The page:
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The i286 was the second generation 8088/8086 cpu. The 286 was noted for being more efficent then the prior parts, so at the same clock speed it was slightly faster.

The 286 also introduced protected mode. In this mode, it had a 24bit address bus to allow acces for up to 16MB of ram, and a virtual address space of 1GB.

There was however two major flaws with the 286 cpu. The first being that all the memory was divided in 64kb segments. With the ever growing popularity of the m68k cpu's with flat address space this was a major problem as it hampered the design & porting of large programs. Also the 286 had no method of switching the CPU from protected mode to real mode.

It was Gordon Letwin of Microsoft that found a way using a 'tripple fault' to soft reset the 286 into real mode, however it could take nearly 1 second, making switching from protected to real not fesable to be done often. However this is what made OS/2 fesable as now it could offer limited MS-DOS compatibility.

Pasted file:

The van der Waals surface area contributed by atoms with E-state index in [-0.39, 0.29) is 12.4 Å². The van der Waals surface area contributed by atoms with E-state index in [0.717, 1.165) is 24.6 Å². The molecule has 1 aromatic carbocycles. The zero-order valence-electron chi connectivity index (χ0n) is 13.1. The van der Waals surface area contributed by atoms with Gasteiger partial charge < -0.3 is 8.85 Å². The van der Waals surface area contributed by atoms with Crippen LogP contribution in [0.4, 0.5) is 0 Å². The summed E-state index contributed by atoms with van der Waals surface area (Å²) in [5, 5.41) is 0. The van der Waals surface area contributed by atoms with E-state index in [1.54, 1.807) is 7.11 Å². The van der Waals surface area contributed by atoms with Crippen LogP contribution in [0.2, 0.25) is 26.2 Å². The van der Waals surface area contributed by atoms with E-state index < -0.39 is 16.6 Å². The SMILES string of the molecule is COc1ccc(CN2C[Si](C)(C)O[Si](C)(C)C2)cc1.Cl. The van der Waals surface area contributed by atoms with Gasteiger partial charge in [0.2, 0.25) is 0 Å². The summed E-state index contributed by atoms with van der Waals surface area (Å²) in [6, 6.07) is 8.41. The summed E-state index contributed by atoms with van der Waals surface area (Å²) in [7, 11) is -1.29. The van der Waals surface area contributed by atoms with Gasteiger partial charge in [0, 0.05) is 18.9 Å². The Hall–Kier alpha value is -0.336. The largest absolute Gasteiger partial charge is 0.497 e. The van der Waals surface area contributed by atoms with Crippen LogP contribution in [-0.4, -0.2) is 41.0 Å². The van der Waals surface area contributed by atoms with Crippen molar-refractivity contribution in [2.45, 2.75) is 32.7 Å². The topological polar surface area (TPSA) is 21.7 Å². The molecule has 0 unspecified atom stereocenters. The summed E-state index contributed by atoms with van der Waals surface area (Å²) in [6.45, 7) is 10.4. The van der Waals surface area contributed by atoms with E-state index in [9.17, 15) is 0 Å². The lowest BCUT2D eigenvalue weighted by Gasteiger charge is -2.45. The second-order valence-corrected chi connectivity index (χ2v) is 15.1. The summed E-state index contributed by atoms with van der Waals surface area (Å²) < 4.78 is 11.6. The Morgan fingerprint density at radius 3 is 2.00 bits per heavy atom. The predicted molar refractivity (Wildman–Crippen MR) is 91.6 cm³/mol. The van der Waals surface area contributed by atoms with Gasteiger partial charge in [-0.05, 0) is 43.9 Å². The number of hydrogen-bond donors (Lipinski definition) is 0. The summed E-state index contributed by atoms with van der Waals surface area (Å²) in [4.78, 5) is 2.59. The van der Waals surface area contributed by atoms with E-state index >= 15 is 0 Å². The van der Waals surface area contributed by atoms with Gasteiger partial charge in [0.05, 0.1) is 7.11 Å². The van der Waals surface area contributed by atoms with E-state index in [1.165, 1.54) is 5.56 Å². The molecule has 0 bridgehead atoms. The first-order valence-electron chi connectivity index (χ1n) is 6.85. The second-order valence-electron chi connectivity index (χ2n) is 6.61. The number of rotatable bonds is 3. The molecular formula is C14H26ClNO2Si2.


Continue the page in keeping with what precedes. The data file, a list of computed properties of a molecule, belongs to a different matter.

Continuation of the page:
The 286 was seen by the software business as being a rather disapointing CPU. Intel listened, and it's next chip the i386 corrected all the issues people had with the 286.

In my opinion the i80286 cpu held the industry back some 10 years, as most people that owned 286 cpu's never hard more then 1MB or ram, and this led to so many things at the time trying to cater to the 286 protected mode, instead of taking advantage of the 386.